Executive Order 13769 did not provide a basis for discriminating for or against members of any particular religion. While that order allowed for prioritization of refugee claims from members of persecuted religious minority groups, that priority applied to refugees from every nation, including those in which Islam is a minority religion, and it applied to minority sects within a religion. That order was not motivated by animus toward any religion, but was instead intended to protect the ability of religious minorities — whoever they are and wherever they reside — to avail themselves of the USRAP in light of their particular challenges and circumstances.

Islam is not a “minority religion” in any of the six countries named by the order. In fact, all six of them officially incorporate Islamic sharia law into their legal codes.

Of the six, Iran is an outright Islamic theocracy. Its Supreme Leader is the Ayatollah, a top-ranking Muslim cleric. Iran’s legal code is explicitly based on sharia, with a smattering of civil ordinances thrown in. Iranian courts have been known to invoke sharia for such judgments as requiring a woman to be blinded in retribution for throwing acid in a victim’s face.

Iranian law nominally has some protections for religious minorities, but the absolute supremacy of Islam is not questioned. Observers have reported that religious freedom is growing steadily worse in the theocracy.

Libya is the most complex of the six nations to classify, because it does not have a functioning central government at all, following Barack Obama and Hillary Clinton’s disastrous intervention – a fact the mainstream media prefers not to dwell on. “Libya’s post-revolution legal system is in flux and driven by state and non-state entities,” as the CIA World Factbook tactfully puts it.

The capital city of Tripoli was seized by an Islamist coalition, with the Muslim Brotherhood a major player. Another is Ansar al-Sharia, a Salafist Islamic militia. The presence of “sharia” in its name is not a coincidence; they declared Libya an Islamic “caliphate” in 2014.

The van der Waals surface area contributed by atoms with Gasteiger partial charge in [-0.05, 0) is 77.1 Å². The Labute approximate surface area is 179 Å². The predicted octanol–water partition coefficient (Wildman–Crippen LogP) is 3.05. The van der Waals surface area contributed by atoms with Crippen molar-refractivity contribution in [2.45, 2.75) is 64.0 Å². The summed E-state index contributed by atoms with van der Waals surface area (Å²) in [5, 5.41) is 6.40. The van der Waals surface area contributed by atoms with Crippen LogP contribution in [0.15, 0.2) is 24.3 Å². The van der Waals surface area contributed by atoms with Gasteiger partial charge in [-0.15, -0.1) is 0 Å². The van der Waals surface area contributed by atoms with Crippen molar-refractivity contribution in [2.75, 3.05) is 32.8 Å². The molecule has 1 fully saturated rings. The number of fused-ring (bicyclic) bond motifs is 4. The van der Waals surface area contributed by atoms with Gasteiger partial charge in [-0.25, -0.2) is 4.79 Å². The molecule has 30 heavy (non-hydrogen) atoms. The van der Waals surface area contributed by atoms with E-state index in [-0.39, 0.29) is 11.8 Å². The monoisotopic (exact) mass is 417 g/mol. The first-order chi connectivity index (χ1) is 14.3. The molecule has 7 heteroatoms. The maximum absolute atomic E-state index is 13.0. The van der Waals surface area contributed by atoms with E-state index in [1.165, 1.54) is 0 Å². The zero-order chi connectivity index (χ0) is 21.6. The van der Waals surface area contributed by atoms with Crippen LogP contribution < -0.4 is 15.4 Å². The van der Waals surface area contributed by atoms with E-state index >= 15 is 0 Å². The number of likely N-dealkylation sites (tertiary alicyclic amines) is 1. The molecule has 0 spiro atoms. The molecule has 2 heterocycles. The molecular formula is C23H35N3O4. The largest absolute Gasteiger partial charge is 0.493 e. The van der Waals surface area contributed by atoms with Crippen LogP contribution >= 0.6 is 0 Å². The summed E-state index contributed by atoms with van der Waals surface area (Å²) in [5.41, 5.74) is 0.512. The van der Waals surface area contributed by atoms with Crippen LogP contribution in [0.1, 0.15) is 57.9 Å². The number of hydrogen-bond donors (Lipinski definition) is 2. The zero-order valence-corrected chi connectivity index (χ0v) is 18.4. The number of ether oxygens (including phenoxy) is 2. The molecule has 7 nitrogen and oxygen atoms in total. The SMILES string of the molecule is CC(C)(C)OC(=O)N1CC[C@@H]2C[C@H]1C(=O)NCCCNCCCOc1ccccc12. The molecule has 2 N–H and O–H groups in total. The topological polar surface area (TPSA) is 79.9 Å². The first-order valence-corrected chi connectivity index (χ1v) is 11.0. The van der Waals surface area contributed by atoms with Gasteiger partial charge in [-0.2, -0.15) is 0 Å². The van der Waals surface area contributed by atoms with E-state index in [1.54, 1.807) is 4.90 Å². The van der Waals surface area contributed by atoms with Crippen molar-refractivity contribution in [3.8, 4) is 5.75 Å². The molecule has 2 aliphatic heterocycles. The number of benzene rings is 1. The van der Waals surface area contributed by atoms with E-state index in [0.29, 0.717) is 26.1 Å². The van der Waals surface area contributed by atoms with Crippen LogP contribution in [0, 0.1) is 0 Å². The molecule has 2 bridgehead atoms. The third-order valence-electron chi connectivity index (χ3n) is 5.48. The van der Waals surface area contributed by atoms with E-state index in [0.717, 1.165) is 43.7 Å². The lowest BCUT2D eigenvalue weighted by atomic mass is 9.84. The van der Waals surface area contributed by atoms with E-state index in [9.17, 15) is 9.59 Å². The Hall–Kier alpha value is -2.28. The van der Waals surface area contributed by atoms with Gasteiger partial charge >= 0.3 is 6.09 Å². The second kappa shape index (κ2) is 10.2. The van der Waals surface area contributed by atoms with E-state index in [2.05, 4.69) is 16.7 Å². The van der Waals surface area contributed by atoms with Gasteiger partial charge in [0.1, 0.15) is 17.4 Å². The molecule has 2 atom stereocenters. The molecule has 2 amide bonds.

There has been success in the battle against Libyan ISIS, but al-Qaeda is still a major player. U.N.-backed unity governments tend to include a lot of people from the more extreme wings of Libyan politics. They have to because Islamists are a powerful political force in the country.

Another major force in chaotic Libya is widely described as a “secularist,” General Khalifa Haftar. Some observers wonder just how “secularist” he really is, especially if he gains control of the country and has to make deals with the powerful Islamist elements he is currently fighting.

Haftar is an old Qaddafi hand, and while the late dictator is remembered as a brutal and mercurial secularist loathed by hardline Islamists in Libya, he was sometimes given to Islamist sentiments of his own. For instance, Qaddafi once declared Islam was the only universal human religion and said, “all those believers who do not follow Islam are losers.” He named his son and once-presumed successor Saif al-Islam.

Libya’s future is a question mark, but it is highly disingenuous to describe even its present state as merely “Muslim-majority.” The interim Libyan constitution of 2011 begins with the invocation of “Allah, the Merciful, the Compassionate,” states that Islam is the official religion of the country, and declares “sharia shall be the main source of legislation.” Until and unless a different constitution is put into effect by an internationally-recognized national government, Libya is a Muslim nation.

Somalia officially imposed sharia law through its Cabinet in 2009. “Islamic Sharia is the only option to get solutions for the problems in this country,” one minister declared. Less than 0.1% of the population follows a religion other than Islam.